As a side note, and apropos of nothing, there is a fascinating (perhaps the film's single instance of such an event) and disturbing scene shot in the Bridge Water art gallery in New York. The superb, and at that time unappreciated artist, Patrick Angus, Quentin Crisp and a play-write go to the Bridge Water gallery to show the owner Mr. Angus' work. The gallery owner poo-poos it and dismisses it as overly sexual and not commercial. You can see the utter and undisguised humiliation in Patrick Angus' eyes, the pain of rejection and the almost palpable sense of worthlessness as his paintings are cast aside as so much rubish...the scene is a window into the pain and suffering artists are subjected to each and every day. Mr. Angus died of Aids in 1992 (that scene was shot and took place in 1988) and lived in poverty while his ouvre was only finally understood and appreciated as he lay dying. I suppose that scene alone makes the purchase of this DVD worth~while. For one brief moment, we can all share in the ignominy accorded artists by an all too cruelly-commercial world.
2 of 3 people found the following review helpful
4.0 out of 5 stars Ever-blooming inspiration Nov. 13 2008
By Craig Beasley - Published on Amazon.com
Format:DVD
One as singular as Crisp should be looked upon as trully unique. His choice to defy the archaic and urbane sensibilities of the times he lived is extraordinary! Never has an individual stated with such grace, a way to conduct and convey an existence. I say bravo to his sheer determination to be exactly who he was! I would have loved to see all of the directors deleted takes. Such an unlucky fellow carried himself with a rather magnanimous flare for quips, axioms and aphorisms that will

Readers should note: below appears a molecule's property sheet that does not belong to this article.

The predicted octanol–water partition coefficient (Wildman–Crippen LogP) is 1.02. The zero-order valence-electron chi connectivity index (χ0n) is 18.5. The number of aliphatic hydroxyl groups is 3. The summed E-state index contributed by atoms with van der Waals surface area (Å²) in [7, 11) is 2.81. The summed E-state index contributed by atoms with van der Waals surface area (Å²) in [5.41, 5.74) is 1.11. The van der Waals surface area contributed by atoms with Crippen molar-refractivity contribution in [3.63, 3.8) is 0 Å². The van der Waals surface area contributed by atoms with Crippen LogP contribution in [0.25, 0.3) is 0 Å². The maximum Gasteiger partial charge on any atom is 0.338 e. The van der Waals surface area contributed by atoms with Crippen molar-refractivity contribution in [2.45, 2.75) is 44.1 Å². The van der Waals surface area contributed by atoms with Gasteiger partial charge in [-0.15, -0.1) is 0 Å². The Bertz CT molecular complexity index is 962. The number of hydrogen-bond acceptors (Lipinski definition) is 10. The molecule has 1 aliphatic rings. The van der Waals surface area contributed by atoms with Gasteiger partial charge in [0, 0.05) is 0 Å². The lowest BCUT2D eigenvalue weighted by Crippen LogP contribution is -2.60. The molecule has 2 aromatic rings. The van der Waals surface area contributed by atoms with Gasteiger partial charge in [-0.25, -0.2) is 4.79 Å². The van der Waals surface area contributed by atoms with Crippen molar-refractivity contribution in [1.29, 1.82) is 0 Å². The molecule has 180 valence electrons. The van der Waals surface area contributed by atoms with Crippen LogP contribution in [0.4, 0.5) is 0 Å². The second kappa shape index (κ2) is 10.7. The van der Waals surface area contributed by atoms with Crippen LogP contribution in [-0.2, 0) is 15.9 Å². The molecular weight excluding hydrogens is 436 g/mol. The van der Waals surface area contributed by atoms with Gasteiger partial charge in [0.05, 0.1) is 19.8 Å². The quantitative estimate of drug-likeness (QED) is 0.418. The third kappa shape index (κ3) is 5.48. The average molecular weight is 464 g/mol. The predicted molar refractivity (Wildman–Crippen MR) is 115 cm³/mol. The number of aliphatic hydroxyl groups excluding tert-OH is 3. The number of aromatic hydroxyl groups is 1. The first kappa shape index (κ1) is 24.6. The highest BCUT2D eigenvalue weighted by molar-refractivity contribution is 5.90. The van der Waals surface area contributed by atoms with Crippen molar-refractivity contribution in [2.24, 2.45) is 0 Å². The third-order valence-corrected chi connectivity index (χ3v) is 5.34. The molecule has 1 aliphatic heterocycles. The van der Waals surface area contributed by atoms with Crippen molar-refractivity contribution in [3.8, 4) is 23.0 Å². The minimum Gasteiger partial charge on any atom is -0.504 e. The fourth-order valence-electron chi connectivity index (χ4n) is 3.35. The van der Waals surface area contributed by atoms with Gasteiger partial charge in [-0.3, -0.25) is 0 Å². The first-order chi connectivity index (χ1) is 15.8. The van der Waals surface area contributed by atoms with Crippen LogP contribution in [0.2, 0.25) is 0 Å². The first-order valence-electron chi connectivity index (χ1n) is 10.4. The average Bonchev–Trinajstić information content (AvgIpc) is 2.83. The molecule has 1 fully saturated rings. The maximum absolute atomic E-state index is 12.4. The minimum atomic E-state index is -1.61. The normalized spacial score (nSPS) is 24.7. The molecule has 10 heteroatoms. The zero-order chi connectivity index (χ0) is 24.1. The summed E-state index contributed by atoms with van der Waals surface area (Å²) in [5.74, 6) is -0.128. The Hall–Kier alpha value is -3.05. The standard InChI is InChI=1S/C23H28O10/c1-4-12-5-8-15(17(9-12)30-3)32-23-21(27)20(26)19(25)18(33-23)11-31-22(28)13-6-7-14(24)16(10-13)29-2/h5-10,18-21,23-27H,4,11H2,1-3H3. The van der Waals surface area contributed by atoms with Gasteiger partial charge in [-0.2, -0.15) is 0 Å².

entertain and enlighten many more for years to come. No one will ever be quite like him. He was timeless in his ability to emphasize the importance of being an individual extraodinaire!
5.0 out of 5 stars Mr. Crisp! Feb. 27 2014
By Paula Bauer - Published on Amazon.com
Format:DVD|Verified Purchase
With a gift for whitty and entertaining words and a modest presence he helped to change perceptions. Remaining true must have been horrible, yet this wonderful and gracious human endured and conquered. A step or two outside the norm was his normalcy and he held his head high. I would have loved him for a friend.